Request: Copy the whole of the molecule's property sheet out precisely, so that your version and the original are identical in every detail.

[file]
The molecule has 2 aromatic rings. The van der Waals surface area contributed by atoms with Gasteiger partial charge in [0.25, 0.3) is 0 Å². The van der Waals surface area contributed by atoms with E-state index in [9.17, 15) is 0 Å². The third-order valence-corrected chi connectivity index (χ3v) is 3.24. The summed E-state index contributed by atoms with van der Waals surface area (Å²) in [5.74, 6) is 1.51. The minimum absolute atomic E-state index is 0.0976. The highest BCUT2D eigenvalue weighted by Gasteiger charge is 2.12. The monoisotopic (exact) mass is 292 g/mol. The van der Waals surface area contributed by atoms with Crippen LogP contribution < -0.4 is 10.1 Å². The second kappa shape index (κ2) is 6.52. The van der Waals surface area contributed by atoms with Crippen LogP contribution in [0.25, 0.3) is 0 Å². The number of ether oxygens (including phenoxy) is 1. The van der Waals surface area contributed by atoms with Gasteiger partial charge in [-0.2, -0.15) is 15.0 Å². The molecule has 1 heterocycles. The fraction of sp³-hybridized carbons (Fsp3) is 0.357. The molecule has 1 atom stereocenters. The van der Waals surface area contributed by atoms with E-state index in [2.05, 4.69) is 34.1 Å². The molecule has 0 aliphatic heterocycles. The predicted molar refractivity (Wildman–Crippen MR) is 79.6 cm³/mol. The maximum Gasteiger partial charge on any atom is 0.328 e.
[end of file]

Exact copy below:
The molecule has 2 aromatic rings. The van der Waals surface area contributed by atoms with Gasteiger partial charge in [0.25, 0.3) is 0 Å². The van der Waals surface area contributed by atoms with E-state index in [9.17, 15) is 0 Å². The third-order valence-corrected chi connectivity index (χ3v) is 3.24. The summed E-state index contributed by atoms with van der Waals surface area (Å²) in [5.74, 6) is 1.51. The minimum absolute atomic E-state index is 0.0976. The highest BCUT2D eigenvalue weighted by Gasteiger charge is 2.12. The monoisotopic (exact) mass is 292 g/mol. The van der Waals surface area contributed by atoms with Crippen LogP contribution < -0.4 is 10.1 Å². The second kappa shape index (κ2) is 6.52. The van der Waals surface area contributed by atoms with Crippen LogP contribution in [0.25, 0.3) is 0 Å². The number of ether oxygens (including phenoxy) is 1. The van der Waals surface area contributed by atoms with Gasteiger partial charge in [-0.2, -0.15) is 15.0 Å². The molecule has 1 heterocycles. The fraction of sp³-hybridized carbons (Fsp3) is 0.357. The molecule has 1 atom stereocenters. The van der Waals surface area contributed by atoms with E-state index in [2.05, 4.69) is 34.1 Å². The molecule has 0 aliphatic heterocycles. The predicted molar refractivity (Wildman–Crippen MR) is 79.6 cm³/mol. The maximum Gasteiger partial charge on any atom is 0.328 e.